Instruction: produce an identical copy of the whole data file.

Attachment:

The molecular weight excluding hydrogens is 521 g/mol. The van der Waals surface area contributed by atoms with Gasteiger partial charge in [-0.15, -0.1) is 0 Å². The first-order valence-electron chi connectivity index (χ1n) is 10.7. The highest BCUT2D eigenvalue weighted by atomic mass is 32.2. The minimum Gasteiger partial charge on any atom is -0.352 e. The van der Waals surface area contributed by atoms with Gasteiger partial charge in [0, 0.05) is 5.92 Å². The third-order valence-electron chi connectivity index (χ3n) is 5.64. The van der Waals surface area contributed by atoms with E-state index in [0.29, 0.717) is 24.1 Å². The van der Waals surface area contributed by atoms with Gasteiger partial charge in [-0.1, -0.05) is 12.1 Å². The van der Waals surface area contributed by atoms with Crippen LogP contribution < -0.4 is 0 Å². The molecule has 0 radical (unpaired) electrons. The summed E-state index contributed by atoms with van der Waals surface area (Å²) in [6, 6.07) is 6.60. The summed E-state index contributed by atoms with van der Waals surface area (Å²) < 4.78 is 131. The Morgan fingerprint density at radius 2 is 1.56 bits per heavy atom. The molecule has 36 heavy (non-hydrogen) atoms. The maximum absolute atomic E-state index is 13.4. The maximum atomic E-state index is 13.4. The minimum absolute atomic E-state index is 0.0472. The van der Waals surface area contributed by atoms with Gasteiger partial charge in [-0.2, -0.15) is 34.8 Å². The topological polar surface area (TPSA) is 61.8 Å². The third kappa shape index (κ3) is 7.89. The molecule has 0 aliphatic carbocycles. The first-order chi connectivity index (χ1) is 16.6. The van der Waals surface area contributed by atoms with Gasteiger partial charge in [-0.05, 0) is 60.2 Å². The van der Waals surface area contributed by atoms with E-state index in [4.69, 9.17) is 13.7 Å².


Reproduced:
The molecular weight excluding hydrogens is 521 g/mol. The van der Waals surface area contributed by atoms with Gasteiger partial charge in [-0.15, -0.1) is 0 Å². The first-order valence-electron chi connectivity index (χ1n) is 10.7. The highest BCUT2D eigenvalue weighted by atomic mass is 32.2. The minimum Gasteiger partial charge on any atom is -0.352 e. The van der Waals surface area contributed by atoms with Gasteiger partial charge in [0, 0.05) is 5.92 Å². The third-order valence-electron chi connectivity index (χ3n) is 5.64. The van der Waals surface area contributed by atoms with E-state index in [0.29, 0.717) is 24.1 Å². The van der Waals surface area contributed by atoms with Gasteiger partial charge in [-0.1, -0.05) is 12.1 Å². The van der Waals surface area contributed by atoms with Crippen LogP contribution < -0.4 is 0 Å². The molecule has 0 radical (unpaired) electrons. The summed E-state index contributed by atoms with van der Waals surface area (Å²) in [6, 6.07) is 6.60. The summed E-state index contributed by atoms with van der Waals surface area (Å²) < 4.78 is 131. The Morgan fingerprint density at radius 2 is 1.56 bits per heavy atom. The molecule has 36 heavy (non-hydrogen) atoms. The maximum absolute atomic E-state index is 13.4. The maximum atomic E-state index is 13.4. The minimum absolute atomic E-state index is 0.0472. The van der Waals surface area contributed by atoms with Gasteiger partial charge in [-0.2, -0.15) is 34.8 Å². The topological polar surface area (TPSA) is 61.8 Å². The third kappa shape index (κ3) is 7.89. The molecule has 0 aliphatic carbocycles. The first-order chi connectivity index (χ1) is 16.6. The van der Waals surface area contributed by atoms with Gasteiger partial charge in [-0.05, 0) is 60.2 Å². The van der Waals surface area contributed by atoms with E-state index in [4.69, 9.17) is 13.7 Å².